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Lightning - PowerPoint PPT Presentation

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  1. Lightning

  2. Bellringer • What causes lightning?

  3. Objective • Explain what causes lightning.

  4. Lightning Video • • How do scientists get better information on lightning strikes? • What do scientists believe triggers lightning strikes? • What evidence is there to support this theory?

  5. Where is Lightning? • Lightning is most commonly developed within a thunderstorm • Lightning has also been seen with in volcanic eruptions, heavy snowstorms, and in large hurricanes.

  6. Formation of Thunderstorms • A thunderstorm forms in air that has three components • Moisture • Instability • Something such as a cold front to cause the air to rise • The rising motions within the storm can build a cloud from 6 to 10 miles above sea level.

  7. Formation of Lightning • At this elevation temperatures are much colder; so ice begins to form in the higher parts of the cloud • As the falling ice and sleet collides with the rising moist air, it picks up extra electrons from the ice and sleet. • The ice and sleet then deposits these electrons at the bottom of the thunderstorm cloud.

  8. Formation of Lightning • The separation of charge is crucial for lightning to form. • The separated charges cause the bolts of lightning we see. • The more charge that is separated the bigger the strike.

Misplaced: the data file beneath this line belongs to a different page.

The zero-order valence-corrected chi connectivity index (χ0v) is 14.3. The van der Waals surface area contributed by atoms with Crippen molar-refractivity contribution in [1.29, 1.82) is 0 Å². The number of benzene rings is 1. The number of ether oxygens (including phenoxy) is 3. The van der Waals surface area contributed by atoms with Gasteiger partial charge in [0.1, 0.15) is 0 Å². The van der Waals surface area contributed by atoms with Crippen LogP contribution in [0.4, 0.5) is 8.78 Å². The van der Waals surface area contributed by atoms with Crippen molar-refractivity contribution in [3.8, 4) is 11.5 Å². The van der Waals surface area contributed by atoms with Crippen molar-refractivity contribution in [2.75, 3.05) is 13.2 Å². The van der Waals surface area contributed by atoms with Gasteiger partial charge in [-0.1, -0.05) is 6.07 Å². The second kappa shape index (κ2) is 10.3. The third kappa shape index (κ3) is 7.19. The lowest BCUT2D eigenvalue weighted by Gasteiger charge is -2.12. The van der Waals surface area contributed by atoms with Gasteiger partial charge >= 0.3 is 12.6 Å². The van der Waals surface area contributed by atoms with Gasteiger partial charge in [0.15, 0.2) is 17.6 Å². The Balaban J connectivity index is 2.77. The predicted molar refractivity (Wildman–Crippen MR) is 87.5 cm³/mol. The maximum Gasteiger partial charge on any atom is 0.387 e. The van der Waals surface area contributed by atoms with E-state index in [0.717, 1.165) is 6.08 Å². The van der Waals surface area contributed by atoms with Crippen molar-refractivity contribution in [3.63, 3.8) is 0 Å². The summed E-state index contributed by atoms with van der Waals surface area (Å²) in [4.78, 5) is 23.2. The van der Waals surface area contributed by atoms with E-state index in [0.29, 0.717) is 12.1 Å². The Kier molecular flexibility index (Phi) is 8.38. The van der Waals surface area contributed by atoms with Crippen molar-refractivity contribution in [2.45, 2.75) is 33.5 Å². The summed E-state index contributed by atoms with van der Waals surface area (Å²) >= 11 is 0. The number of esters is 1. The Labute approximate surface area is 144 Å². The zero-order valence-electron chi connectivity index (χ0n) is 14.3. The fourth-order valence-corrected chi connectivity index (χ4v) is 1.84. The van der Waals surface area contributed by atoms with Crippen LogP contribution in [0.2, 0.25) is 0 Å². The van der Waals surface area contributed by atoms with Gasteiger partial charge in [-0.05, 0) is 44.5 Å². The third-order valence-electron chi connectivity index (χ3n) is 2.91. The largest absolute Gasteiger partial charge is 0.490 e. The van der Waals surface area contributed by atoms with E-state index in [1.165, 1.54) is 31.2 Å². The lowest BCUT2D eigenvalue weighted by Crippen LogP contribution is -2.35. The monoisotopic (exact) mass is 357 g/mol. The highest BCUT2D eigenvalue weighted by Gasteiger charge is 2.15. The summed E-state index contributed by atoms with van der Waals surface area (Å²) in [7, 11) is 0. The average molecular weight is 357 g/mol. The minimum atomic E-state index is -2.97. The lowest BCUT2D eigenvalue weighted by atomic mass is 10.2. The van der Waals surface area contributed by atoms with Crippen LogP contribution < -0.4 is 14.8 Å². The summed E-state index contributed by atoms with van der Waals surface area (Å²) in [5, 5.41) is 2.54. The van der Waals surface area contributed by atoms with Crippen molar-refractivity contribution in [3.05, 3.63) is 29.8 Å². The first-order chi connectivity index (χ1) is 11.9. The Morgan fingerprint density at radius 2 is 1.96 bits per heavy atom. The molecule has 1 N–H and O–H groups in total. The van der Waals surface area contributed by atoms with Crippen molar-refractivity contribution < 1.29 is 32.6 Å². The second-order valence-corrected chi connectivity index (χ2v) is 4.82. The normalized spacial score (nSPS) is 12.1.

9. Bellringer • What do scientists currently believe is the mechanism for triggering lightning strikes?

  10. Objectives • Review the tornado quiz • Investigate how separating electric charges can produce electrical sparks similar to lightning bolts so we can explain the phenomena.

  11. Tornado Quiz • Class average was 85

  12. Separation of charge?? • What does separation of charge mean? • Atoms are normally neutral (meaning they have no charge) • However you can remove electrons from certain atoms and put them somewhere else.

  13. Separating Charge • Some atoms (typically metals) don’t care about all of their electrons so they can be removed or shared with another atom. • How can you remove extra electrons from an atom?

  14. Separating Electrons Demos • Balloon Demo • Opposites Attract Demos • Likes Repel Demo • Sparks Demos

  15. Lightning in a Cloud

  16. Van De Graaff Generator

  17. Bellringer • How is static electricity built up in a thunderstorm cloud? • The falling ice collides with the moist rising air to transfer electrons to the bottom of the cloud. Thus leaving the top of the cloud with a positive net charge.

  18. Objectives • Know the differences and similarities of CG, CC, and IC lightning strikes. • Understand the frequency of lightning strikes around the world. • Know what causes thunder and be able to calculate your distance from a lightning strike based on the time delay of thunder.

  19. Lightning • Lightning is approximately 50,000 degrees Fahrenheit • The average lightning bolt is hundreds of millions of volts and typically about 50,000 amps

  20. Types of Lightning There are two types of lightning • Cloud to Ground – 10% • Cloud to Cloud or Intra-Cloud – 90% • CC and IC lightning are far more common than CG lightning, but CG lightning has a greater effect on humans so more research has been done on that.

  21. Cloud to Ground Lightning • As a thundercloud moves over the surface of the Earth it induces a positive charge on the surface. What happens to the taller objects? Can you become the tallest object around?